Praxis II: English Language Arts: Content Knowledge (5038) Literary Terms
Praxis Test 5038
Terms in this set (147)
Literature in the form of prose, especially short stories and novels, that describes imaginary events and people.
Creative nonfiction that uses literary styles and techniques to create factually accurate narratives
Information based on fact that is presented in a format which tells a story
A literary genre in which the plot takes place in a setting located in the past
A story that can actually happen and is true to real life
Grotesque, violent, mysterious, and supernatural
Fiction based on imagined future scientific or technological advances and major social or environmental changes. Frequently portrays space or time travel and life on other planets.
An account of imaginary or real people and events told for entertainment
An exciting, emotional, or unexpected series of events or set of circumstances. The main character sustains the action in the plot while the antagonist serves as the opposing element through the plot.
A literary work in which special intensity is given to the expression of feelings and ideas by the use of distinctive style and rhythm
A short piece of writing on a particular subject
Gives the history of a person's life, written or told by that person.
An account of someone's life written by someone else
A story in which each aspect of the story has a symbolic meaning outside the tale itself. It can be interpreted to reveal a hidden meaning.
A type of fiction in which a detective or other professional solves a crime or series of crimes
Novel written in the form of letters
A literary work that criticizes human misconduct through humor or irony.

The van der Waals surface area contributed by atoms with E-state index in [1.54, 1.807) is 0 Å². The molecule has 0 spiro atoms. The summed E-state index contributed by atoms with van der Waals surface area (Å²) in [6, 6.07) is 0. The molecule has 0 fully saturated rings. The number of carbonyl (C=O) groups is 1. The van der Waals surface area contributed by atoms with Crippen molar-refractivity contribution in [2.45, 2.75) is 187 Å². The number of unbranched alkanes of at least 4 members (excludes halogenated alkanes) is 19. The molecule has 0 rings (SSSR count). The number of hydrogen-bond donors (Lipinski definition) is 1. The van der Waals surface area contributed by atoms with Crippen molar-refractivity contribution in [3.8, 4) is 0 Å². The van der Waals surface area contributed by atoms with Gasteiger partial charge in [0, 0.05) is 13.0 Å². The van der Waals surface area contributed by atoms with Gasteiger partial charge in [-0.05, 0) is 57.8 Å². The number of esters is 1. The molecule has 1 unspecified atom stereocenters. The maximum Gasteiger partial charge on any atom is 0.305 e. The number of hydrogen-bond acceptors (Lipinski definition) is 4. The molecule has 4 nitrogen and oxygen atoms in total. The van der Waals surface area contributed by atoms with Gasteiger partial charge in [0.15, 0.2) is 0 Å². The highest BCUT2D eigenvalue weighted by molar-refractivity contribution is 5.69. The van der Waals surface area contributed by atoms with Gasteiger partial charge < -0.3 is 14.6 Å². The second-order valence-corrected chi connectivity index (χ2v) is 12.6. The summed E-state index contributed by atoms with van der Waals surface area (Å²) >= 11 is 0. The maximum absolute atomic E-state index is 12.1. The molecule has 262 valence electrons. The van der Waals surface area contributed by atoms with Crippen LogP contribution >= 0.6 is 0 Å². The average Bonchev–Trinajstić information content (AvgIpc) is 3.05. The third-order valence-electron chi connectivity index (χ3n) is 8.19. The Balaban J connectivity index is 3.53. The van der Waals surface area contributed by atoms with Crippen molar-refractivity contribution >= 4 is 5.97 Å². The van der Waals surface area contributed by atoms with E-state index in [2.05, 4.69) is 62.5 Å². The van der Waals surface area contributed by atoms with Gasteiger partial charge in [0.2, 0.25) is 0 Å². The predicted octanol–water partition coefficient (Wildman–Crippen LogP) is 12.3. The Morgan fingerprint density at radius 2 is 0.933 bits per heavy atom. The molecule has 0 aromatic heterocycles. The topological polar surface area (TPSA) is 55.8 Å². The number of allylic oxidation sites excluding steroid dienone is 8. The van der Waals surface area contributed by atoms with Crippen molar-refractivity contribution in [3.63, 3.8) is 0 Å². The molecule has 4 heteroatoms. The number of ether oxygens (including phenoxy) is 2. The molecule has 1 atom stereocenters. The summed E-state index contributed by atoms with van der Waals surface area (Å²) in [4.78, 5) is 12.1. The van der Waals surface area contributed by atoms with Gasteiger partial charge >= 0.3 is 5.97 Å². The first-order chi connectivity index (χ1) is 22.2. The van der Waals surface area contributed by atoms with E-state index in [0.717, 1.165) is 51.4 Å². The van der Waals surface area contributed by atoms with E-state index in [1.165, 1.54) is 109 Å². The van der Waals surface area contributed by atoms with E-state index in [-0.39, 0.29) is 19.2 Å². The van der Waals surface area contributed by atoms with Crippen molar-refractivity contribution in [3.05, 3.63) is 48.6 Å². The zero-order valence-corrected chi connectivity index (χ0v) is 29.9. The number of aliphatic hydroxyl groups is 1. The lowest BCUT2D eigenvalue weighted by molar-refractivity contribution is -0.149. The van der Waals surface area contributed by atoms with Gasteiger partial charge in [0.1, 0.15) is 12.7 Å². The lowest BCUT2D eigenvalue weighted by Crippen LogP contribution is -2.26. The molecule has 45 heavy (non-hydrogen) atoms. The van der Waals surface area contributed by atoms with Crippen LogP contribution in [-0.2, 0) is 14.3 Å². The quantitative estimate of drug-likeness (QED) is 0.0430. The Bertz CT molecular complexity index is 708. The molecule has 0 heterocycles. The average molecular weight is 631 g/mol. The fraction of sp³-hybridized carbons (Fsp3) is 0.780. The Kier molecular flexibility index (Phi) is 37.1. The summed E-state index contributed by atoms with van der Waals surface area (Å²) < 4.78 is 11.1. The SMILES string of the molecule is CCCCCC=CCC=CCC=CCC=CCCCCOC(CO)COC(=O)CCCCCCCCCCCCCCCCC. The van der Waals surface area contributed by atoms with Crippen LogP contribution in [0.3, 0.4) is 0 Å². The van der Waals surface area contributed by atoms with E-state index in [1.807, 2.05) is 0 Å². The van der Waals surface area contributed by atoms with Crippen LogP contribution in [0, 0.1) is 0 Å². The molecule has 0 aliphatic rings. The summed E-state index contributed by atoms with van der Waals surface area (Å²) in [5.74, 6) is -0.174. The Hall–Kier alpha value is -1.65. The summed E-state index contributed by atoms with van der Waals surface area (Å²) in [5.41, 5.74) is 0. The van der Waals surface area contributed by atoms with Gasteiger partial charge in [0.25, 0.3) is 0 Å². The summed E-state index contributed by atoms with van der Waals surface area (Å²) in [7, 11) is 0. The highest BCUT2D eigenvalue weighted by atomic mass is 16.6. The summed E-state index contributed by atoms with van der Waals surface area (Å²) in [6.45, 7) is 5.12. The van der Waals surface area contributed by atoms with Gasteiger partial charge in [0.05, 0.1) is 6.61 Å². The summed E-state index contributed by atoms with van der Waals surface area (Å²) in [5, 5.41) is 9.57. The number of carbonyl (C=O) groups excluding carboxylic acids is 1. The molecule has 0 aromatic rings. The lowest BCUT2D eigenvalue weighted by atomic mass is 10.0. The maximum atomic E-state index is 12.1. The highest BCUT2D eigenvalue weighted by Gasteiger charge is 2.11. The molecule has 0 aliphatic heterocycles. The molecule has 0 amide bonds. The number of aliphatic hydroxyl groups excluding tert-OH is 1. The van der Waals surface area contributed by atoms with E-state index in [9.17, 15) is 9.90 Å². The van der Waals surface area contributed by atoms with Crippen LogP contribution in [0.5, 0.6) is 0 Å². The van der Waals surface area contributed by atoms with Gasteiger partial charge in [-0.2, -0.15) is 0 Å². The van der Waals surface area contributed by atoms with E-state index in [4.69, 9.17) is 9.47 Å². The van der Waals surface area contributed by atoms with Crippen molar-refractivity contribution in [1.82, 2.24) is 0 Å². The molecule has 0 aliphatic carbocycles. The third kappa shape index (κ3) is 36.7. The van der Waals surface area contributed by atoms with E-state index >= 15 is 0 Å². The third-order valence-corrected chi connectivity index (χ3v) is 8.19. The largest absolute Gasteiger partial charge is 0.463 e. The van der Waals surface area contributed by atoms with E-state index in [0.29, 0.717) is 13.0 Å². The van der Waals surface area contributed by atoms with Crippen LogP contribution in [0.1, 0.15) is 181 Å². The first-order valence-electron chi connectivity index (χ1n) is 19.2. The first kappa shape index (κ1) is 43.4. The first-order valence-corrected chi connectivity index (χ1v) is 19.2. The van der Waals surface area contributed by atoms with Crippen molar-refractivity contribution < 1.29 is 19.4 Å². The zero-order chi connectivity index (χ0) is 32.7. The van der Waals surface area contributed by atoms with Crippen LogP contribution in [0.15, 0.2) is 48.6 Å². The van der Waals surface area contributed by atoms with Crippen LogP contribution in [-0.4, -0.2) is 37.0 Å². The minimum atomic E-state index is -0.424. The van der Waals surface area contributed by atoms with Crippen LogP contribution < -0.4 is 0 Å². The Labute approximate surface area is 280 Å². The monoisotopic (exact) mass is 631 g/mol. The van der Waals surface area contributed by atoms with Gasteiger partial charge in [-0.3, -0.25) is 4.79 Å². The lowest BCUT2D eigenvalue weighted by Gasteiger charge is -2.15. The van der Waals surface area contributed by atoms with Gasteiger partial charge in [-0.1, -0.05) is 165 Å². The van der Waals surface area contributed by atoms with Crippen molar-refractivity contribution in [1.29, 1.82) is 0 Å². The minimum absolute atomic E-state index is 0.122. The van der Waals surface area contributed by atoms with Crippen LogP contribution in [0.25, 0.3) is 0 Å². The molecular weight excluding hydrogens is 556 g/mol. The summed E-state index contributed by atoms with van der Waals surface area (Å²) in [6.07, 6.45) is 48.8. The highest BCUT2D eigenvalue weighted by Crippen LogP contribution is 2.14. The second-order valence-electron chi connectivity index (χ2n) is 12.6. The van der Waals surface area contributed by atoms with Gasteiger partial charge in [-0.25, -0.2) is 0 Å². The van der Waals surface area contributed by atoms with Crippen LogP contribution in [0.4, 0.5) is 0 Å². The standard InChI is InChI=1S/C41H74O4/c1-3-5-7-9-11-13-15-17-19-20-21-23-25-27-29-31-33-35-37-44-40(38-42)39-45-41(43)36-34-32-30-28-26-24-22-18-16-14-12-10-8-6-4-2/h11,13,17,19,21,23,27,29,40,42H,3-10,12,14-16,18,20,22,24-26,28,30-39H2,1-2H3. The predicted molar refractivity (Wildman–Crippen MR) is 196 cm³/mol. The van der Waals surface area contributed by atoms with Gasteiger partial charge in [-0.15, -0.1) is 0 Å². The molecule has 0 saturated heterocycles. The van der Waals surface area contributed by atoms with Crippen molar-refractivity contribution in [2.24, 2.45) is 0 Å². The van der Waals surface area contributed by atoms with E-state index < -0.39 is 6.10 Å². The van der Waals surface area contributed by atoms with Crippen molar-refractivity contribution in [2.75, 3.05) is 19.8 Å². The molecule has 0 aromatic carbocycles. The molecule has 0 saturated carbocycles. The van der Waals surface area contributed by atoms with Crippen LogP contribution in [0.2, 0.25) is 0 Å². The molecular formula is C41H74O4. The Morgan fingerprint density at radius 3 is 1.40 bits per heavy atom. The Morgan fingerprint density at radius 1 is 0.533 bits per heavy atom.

A tale circulated by word of mouth among the common folk. Have a moral or teach a lesson. Rule of three
Usually begins with "Once upon a time..."
Fantasy, Good vs. Evil, Magical, Happy Endings, Teach a lesson or have a theme
The forming of mental images with strange or other worldly settings or characters
A humorous story with blatant exaggerations, swaggering heroes who do the impossible.
Story told as if they are a fact. Usually have gods and goddesses with supernatural powers. Deal with creation of the world and natural events. Provide lessons about good and bad behavior. Explains something the teller or listener does not understand.
A brief story with a moral. Often uses animals that act and speak like human beings.
Ex. Animal Farm by George Orwell
Fictional stories that have some historical truth. Exaggeration in retelling of deeds. Heroes give up dreams and happiness to help others in need.
Typically satires or parodies that mock common Classical stereotypes of heroes and heroic literature
A formal statement testifying to someone's character and qualifications.
Three unrhymed lines (5, 7, 5 syllables). Usually focusing on nature.
Also known as a persona poem, is a type of poetry written in the form of a speech of an individual character.
Written or spoken language in its ordinary form
A distinct section of a piece of writing, usually dealing with a single theme and indicated by a new line, indentation, or numbering.
A group of lines forming the basic recurring metrical unit in a poem
a poem of fourteen lines using any of a number of formal rhyme schemes, in English typically having ten syllables per line.
presents reality in specific detail - how the world really is.
It's an underlining message, or big idea in a story.